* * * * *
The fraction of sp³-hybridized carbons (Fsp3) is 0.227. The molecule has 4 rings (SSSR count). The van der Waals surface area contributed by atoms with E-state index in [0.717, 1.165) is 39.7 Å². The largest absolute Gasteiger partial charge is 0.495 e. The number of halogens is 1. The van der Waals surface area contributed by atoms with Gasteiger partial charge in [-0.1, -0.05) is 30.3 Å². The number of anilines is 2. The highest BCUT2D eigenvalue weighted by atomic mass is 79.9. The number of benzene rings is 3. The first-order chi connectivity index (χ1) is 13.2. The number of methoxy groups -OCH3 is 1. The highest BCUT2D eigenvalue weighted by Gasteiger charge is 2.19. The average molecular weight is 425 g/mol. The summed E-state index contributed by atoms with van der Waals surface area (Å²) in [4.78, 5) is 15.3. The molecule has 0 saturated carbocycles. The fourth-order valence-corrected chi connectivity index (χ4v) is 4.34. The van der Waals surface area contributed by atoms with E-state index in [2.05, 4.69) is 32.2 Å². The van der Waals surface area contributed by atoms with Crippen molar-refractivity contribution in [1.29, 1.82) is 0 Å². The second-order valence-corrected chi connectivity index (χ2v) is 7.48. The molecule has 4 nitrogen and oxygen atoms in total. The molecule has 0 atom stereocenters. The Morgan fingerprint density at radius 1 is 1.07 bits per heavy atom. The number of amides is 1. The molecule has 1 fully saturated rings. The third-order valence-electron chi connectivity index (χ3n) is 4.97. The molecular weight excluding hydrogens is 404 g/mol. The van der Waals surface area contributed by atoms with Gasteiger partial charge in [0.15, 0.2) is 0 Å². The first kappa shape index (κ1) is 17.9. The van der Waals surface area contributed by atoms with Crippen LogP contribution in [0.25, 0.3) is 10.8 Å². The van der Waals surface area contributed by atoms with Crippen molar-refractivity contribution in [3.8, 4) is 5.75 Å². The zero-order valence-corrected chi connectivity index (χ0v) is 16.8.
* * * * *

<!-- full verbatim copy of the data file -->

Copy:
The fraction of sp³-hybridized carbons (Fsp3) is 0.227. The molecule has 4 rings (SSSR count). The van der Waals surface area contributed by atoms with E-state index in [0.717, 1.165) is 39.7 Å². The largest absolute Gasteiger partial charge is 0.495 e. The number of halogens is 1. The van der Waals surface area contributed by atoms with Gasteiger partial charge in [-0.1, -0.05) is 30.3 Å². The number of anilines is 2. The highest BCUT2D eigenvalue weighted by atomic mass is 79.9. The number of benzene rings is 3. The first-order chi connectivity index (χ1) is 13.2. The number of methoxy groups -OCH3 is 1. The highest BCUT2D eigenvalue weighted by Gasteiger charge is 2.19. The average molecular weight is 425 g/mol. The summed E-state index contributed by atoms with van der Waals surface area (Å²) in [4.78, 5) is 15.3. The molecule has 0 saturated carbocycles. The fourth-order valence-corrected chi connectivity index (χ4v) is 4.34. The van der Waals surface area contributed by atoms with E-state index in [2.05, 4.69) is 32.2 Å². The van der Waals surface area contributed by atoms with Crippen molar-refractivity contribution in [1.29, 1.82) is 0 Å². The second-order valence-corrected chi connectivity index (χ2v) is 7.48. The molecule has 4 nitrogen and oxygen atoms in total. The molecule has 0 atom stereocenters. The Morgan fingerprint density at radius 1 is 1.07 bits per heavy atom. The number of amides is 1. The molecule has 1 fully saturated rings. The third-order valence-electron chi connectivity index (χ3n) is 4.97. The molecular weight excluding hydrogens is 404 g/mol. The van der Waals surface area contributed by atoms with Gasteiger partial charge in [0.15, 0.2) is 0 Å². The first kappa shape index (κ1) is 17.9. The van der Waals surface area contributed by atoms with Crippen LogP contribution in [0.25, 0.3) is 10.8 Å². The van der Waals surface area contributed by atoms with Crippen molar-refractivity contribution in [3.8, 4) is 5.75 Å². The zero-order valence-corrected chi connectivity index (χ0v) is 16.8.